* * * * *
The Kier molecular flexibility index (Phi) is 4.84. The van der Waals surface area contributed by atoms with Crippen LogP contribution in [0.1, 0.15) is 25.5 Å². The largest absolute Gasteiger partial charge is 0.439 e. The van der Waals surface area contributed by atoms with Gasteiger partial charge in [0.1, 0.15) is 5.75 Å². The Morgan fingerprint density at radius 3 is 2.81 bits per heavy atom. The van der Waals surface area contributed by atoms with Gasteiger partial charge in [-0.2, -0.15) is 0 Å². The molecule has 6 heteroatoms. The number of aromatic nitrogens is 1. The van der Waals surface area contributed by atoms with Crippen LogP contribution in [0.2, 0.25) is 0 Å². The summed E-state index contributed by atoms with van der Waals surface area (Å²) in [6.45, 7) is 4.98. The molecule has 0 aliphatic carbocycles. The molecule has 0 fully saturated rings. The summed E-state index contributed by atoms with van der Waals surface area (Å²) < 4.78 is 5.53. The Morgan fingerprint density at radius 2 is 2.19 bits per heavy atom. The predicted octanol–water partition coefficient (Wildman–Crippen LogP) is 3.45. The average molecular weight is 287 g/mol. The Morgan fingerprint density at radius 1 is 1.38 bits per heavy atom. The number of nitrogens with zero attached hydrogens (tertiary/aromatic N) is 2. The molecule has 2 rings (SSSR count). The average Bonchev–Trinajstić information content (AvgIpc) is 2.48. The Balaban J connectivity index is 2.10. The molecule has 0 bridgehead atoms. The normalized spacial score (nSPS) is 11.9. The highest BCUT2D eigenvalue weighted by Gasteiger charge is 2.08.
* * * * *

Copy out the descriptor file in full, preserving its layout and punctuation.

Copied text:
The Kier molecular flexibility index (Phi) is 4.84. The van der Waals surface area contributed by atoms with Crippen LogP contribution in [0.1, 0.15) is 25.5 Å². The largest absolute Gasteiger partial charge is 0.439 e. The van der Waals surface area contributed by atoms with Gasteiger partial charge in [0.1, 0.15) is 5.75 Å². The Morgan fingerprint density at radius 3 is 2.81 bits per heavy atom. The van der Waals surface area contributed by atoms with Gasteiger partial charge in [-0.2, -0.15) is 0 Å². The molecule has 6 heteroatoms. The number of aromatic nitrogens is 1. The van der Waals surface area contributed by atoms with Crippen LogP contribution in [0.2, 0.25) is 0 Å². The summed E-state index contributed by atoms with van der Waals surface area (Å²) in [6.45, 7) is 4.98. The molecule has 0 aliphatic carbocycles. The molecule has 0 fully saturated rings. The summed E-state index contributed by atoms with van der Waals surface area (Å²) < 4.78 is 5.53. The Morgan fingerprint density at radius 2 is 2.19 bits per heavy atom. The predicted octanol–water partition coefficient (Wildman–Crippen LogP) is 3.45. The average molecular weight is 287 g/mol. The Morgan fingerprint density at radius 1 is 1.38 bits per heavy atom. The number of nitrogens with zero attached hydrogens (tertiary/aromatic N) is 2. The molecule has 2 rings (SSSR count). The average Bonchev–Trinajstić information content (AvgIpc) is 2.48. The Balaban J connectivity index is 2.10. The molecule has 0 bridgehead atoms. The normalized spacial score (nSPS) is 11.9. The highest BCUT2D eigenvalue weighted by Gasteiger charge is 2.08.